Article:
If you’re not happy with the current product, forget about it and watch older tapes. Relive your favorite periods of wrestling past. If you’ve got the tapes, play them. If you don’t, buy them. If you can’t, download them. If you can’t even do that, ask around and I’m sure you’ll find some way. Tapes are not that hard to get with the onset of the internet and if you want to keep your interest of wrestling intact despite your displeasure with the current product, the tapes are your best way to go. Hell, you could even go to your local video rental store and see if they have some old tapes for a few bucks of pocket change and I’m sure some of those on-line rental stores have them too! These aren’t the only solutions to these problems either, you guys. There are tons more that I am probably not even capable of putting to words at this moment. You just got to find something that works for you and helps you keep your passion. You have to counteract the problem somehow and trust that there is certainly a way to get your passion back and keep it.
But it’s definitely not going to be easy and I am not going to sugarcoat and say it is. Nothing is easy about being a wrestling fan. Absolutely nothing. We have to put up with a lot of stuff. Mainstream flack, ridicule from people not in our little community, horrible angles that only further the stereotype, deaths in wrestling, high costs of videos and PPVs, horrible TV time, companies folding, et cetera. God knows we all got frustrated over the lack of mainstream coverage or ridicule over Eddie Guerrero’s death and God knows what will enrage us in 2006. If nothing else about being a wrestling fan is going to be easy, why should keeping your passion be? It’s very tempting to go back into a destructive lifestyle like going back to reading spoilers, listening to criticism, or just not watching, though I am reaching with the comparisons here, but if you can’t call destroying your passion destructive, what can you?
It may seem weird, but I’m pretty passionate about the passion. Without it, there is no spark left in wrestling. Look at live events in WWE lately. The fans that go there are ones who are mostly going out of habit and for the live feeling but have lost their passion or dwindled to a level that they barely even care anymore. When was the last time you truly heard a Stone Cold Steve Austin pop? Even Hulk Hogan is not getting the reaction he once got and whatever you place the blame on, it will always lead back to the downfall of the passion we wrestling fans should have which is really because of a number of reasons. If you’re one of those who have lost passion because of the product, I’m not blaming you, I’m simply stating that the loss of passion is all around us and will always add to that mystique. People still watch Andre The Giant versus Hulk Hogan from Wrestlemania III and get goose bumps whether or not they have seen it before because the passion of every single fan in that arena was bursting with ecstasy at such a ground-breaking moment in history. It’s not happening today and that mystique is lost.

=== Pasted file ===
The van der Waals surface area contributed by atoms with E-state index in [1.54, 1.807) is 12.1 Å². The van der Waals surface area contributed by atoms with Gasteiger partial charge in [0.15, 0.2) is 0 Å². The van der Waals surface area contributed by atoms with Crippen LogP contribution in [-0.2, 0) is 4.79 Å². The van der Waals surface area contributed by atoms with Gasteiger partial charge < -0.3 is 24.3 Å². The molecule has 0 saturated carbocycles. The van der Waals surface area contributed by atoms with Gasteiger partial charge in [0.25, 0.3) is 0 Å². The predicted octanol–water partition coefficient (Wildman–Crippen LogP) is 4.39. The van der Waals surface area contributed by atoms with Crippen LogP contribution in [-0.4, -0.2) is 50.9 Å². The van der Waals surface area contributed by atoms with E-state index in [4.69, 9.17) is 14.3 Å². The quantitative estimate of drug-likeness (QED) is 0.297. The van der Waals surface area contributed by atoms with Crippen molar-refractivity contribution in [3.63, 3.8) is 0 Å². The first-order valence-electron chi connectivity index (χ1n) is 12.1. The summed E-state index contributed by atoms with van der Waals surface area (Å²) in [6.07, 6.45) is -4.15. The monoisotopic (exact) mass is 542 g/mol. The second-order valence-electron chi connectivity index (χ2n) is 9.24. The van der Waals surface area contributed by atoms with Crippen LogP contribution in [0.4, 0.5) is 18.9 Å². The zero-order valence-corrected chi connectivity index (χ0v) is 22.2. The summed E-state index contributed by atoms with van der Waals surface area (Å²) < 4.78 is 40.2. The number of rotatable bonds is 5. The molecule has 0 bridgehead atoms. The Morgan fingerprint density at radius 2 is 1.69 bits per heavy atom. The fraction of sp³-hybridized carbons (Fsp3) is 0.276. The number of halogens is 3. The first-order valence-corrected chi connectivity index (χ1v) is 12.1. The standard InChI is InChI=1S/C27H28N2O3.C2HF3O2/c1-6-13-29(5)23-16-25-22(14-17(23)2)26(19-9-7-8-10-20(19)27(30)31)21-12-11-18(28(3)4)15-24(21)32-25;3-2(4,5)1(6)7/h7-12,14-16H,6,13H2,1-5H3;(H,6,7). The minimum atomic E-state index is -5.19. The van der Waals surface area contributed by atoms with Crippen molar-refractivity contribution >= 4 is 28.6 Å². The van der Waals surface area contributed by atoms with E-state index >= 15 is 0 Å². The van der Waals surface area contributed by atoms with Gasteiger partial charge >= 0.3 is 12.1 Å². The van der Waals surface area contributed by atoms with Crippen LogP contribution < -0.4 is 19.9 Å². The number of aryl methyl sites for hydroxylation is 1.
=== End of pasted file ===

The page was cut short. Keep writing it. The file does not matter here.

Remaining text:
You may agree, you may disagree, and that’s your right, but try and honestly say that the passion you have is the same as when you first discovered wrestling. If you’re telling the truth, good for you, but be cautious because it could happen to you. If you’re not, just take some advice and get that passion back. It may be hard to keep up with, it may be hard to deal with, and it may be frustrating because of many other reasons, but in the end, won’t the good of it always outweigh the bad? Doesn’t that make this passion that much more important to fight for?
All we have in this life are our passions, plain and simple. Anything great in this world always came out of the passion someone had for something. Why should you simply let your passion fade? Do you want wrestling to be exciting again? Do you want the product to appeal to you more nowadays? Do you want to actually watch out of interest instead of habit? Plain and simple: do you want to feel like you once did for this art? If not, then I am sorry for wasting your time, though I have a feeling all of you reading this right now want that feeling. Go reclaim your passion through any means necessary, guys, and spread the word. For every angle that enrages you, watch the one that captured your mind in the beginning. For every spoiler you read, read a wrestling book. For every tasteless segment you see, watch a tear inducing moment. And for every great match you watch, watch two more because God knows you’ll never get enough of it.
Keep your passion, people. I lost it once and I promised I’d never lose it again. It’s been a hard battle, but I’ve kept it thus far and can’t even imagine losing it again. Start the fight now and reclaim. It’s going to be hard, it’s going to take some effort, but the pay-off in the end as you finally get those goose bumps again; that’s going to be worth it. That’s going to be worth the entire struggle and really it’s what being a wrestling fan is all about.
Passion. It’s your right, it’s your love, it’s your heart, and it’s really just your soul. Don’t let it fade away, reclaim it now. Reclaim it and cherish it. I know I do.